How to Discipline Your Child Without Leaving Physical (or Emotional) Marks

Tasha and I decided not to beat our child.
We came to this conclusion long before we ever had children.

In one of the three “Dr. Phil” shows I’ve ever watched, he stated that he never hit his sons.
I found it supremely interesting Dr. Phil contended that communication, while taking a little more time and patience, actually yields better results.

(We do not follow any other books or teachings of Dr. Phil.
His observation just started our thought process several years ago.)

Okay, so I’m no pro, but I’m amazed.
I have absolutely found this to be true.

If you take the time to communicate (which involves talking and listening – not so easy when the child is 2), it’s interesting how quickly issues resolve and how rapidly the child assimilates the correct behavior.

I realize my parents’ generation would’ve termed this, “permissive parenting.”
As in, “we permit our child to do anything she wants.”

It’s funny though, my little girl knows how to say thank you, please, yes sir, no sir, yes ma’am, no ma’am, and many other of the accoutrements of polite society.

Don’t get me wrong, I still have to resist (mightily) the urge to “snatch her up” and “jerk a knot in her tail.”
I just talk to her instead.

When we’re finished, instead of waiting 30 minutes for the “snubs” and red marks to subside, we get on with life.

If you are interested, here are a few guidelines:

- Do not allow them to see your intense frustration.

You are the adult here.
Control your emotions.
Most of the problems with children – begin with the parents’ problems…

- Calmly let them know your expectations.

Yes. You must spell it out.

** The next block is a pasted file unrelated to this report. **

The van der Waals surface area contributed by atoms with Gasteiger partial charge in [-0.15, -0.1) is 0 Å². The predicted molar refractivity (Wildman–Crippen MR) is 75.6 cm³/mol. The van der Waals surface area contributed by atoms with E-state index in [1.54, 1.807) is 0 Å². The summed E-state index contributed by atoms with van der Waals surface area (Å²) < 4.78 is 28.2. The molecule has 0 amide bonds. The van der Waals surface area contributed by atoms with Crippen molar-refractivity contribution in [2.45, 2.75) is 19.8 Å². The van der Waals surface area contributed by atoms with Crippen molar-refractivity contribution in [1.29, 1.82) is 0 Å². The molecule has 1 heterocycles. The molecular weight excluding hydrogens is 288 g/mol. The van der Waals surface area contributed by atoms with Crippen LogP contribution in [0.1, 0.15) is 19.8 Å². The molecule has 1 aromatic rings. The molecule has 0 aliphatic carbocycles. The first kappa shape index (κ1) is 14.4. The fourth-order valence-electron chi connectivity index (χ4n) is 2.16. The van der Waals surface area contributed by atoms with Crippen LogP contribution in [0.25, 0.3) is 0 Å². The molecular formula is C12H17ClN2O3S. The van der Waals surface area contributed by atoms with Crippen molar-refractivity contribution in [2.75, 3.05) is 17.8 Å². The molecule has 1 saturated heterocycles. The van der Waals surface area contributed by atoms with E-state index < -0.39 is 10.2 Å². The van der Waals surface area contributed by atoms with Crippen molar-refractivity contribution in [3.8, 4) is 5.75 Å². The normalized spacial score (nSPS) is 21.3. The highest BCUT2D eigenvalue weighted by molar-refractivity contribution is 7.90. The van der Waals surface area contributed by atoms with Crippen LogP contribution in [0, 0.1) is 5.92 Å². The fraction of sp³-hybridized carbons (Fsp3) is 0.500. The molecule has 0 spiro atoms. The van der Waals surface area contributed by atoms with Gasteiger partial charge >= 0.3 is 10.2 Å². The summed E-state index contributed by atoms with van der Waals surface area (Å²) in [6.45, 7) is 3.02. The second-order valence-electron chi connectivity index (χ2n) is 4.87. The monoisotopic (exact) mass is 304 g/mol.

“If you do this, you get this.”
“You will stay in your room until you can say, ‘I’m Sorry.’”

- Give them choices.

“You may either either play outside or read in your room.”
Yes, sometimes the choice is: “You may either step into the bathtub yourself, or Daddy will help you into the bathtub.”

- Spend time with them.

This works best when it is not a “disciplinary” situation.
Read.
Watch TV/Movies.
Draw/Paint.
Walk in nature.
Play video games (yes they will usually win).

Here is my one caveat: ALL of this works best when begun before the child is 2.

However, it is NEVER too late to begin.

“Do not train a child to learn by force or harshness; but direct them to it by what amuses their minds, so that you may be better able to discover with accuracy the peculiar bent of the genius of each.”
― Plato

Communication is the only way I know to build any relationship.
It is certainly the only way to be relational with your child.

What are your thoughts on communicating discipline to your children? Share in the comments.

This post is part of the Building a Relationship With Your Child series.

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About JonathanFoster

I'm a relationship catalyst, storyteller, and coach, spreading the message of relational and spiritual empowerment. Crazy in love with my wife and little girl.
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